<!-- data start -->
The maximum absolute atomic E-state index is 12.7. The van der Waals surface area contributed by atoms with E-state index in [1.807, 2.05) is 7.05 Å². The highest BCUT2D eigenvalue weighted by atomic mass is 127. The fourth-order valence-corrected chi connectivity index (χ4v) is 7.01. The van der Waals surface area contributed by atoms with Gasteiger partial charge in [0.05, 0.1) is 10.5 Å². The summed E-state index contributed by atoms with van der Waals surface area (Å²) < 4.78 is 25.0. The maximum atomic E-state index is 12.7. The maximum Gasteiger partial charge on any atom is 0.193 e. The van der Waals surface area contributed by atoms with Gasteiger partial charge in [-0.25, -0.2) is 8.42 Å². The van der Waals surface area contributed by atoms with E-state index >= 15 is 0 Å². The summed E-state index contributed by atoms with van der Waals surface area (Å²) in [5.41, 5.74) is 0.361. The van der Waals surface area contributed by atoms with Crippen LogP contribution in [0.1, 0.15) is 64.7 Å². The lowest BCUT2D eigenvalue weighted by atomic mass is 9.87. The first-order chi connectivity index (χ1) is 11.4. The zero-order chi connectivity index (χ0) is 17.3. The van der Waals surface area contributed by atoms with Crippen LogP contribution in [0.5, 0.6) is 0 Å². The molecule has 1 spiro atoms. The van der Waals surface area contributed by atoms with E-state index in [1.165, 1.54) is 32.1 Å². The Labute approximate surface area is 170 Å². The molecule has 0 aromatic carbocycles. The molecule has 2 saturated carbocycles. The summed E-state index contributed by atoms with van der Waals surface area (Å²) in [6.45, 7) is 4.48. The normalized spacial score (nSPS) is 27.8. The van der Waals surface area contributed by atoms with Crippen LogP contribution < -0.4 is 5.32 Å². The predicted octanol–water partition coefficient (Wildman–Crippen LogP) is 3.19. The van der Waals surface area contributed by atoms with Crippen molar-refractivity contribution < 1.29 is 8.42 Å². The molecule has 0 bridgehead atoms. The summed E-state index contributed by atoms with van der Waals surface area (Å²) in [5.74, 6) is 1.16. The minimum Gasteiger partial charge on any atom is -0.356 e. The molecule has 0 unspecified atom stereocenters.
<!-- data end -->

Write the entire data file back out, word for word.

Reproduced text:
The maximum absolute atomic E-state index is 12.7. The van der Waals surface area contributed by atoms with E-state index in [1.807, 2.05) is 7.05 Å². The highest BCUT2D eigenvalue weighted by atomic mass is 127. The fourth-order valence-corrected chi connectivity index (χ4v) is 7.01. The van der Waals surface area contributed by atoms with Gasteiger partial charge in [0.05, 0.1) is 10.5 Å². The summed E-state index contributed by atoms with van der Waals surface area (Å²) < 4.78 is 25.0. The maximum atomic E-state index is 12.7. The maximum Gasteiger partial charge on any atom is 0.193 e. The van der Waals surface area contributed by atoms with Gasteiger partial charge in [-0.25, -0.2) is 8.42 Å². The van der Waals surface area contributed by atoms with E-state index >= 15 is 0 Å². The summed E-state index contributed by atoms with van der Waals surface area (Å²) in [5.41, 5.74) is 0.361. The van der Waals surface area contributed by atoms with Crippen LogP contribution in [0.1, 0.15) is 64.7 Å². The lowest BCUT2D eigenvalue weighted by atomic mass is 9.87. The first-order chi connectivity index (χ1) is 11.4. The zero-order chi connectivity index (χ0) is 17.3. The van der Waals surface area contributed by atoms with Crippen LogP contribution in [0.5, 0.6) is 0 Å². The molecule has 1 spiro atoms. The van der Waals surface area contributed by atoms with E-state index in [1.165, 1.54) is 32.1 Å². The Labute approximate surface area is 170 Å². The molecule has 0 aromatic carbocycles. The molecule has 2 saturated carbocycles. The summed E-state index contributed by atoms with van der Waals surface area (Å²) in [6.45, 7) is 4.48. The normalized spacial score (nSPS) is 27.8. The van der Waals surface area contributed by atoms with Crippen LogP contribution < -0.4 is 5.32 Å². The predicted octanol–water partition coefficient (Wildman–Crippen LogP) is 3.19. The van der Waals surface area contributed by atoms with Crippen molar-refractivity contribution < 1.29 is 8.42 Å². The molecule has 0 bridgehead atoms. The summed E-state index contributed by atoms with van der Waals surface area (Å²) in [5.74, 6) is 1.16. The minimum Gasteiger partial charge on any atom is -0.356 e. The molecule has 0 unspecified atom stereocenters.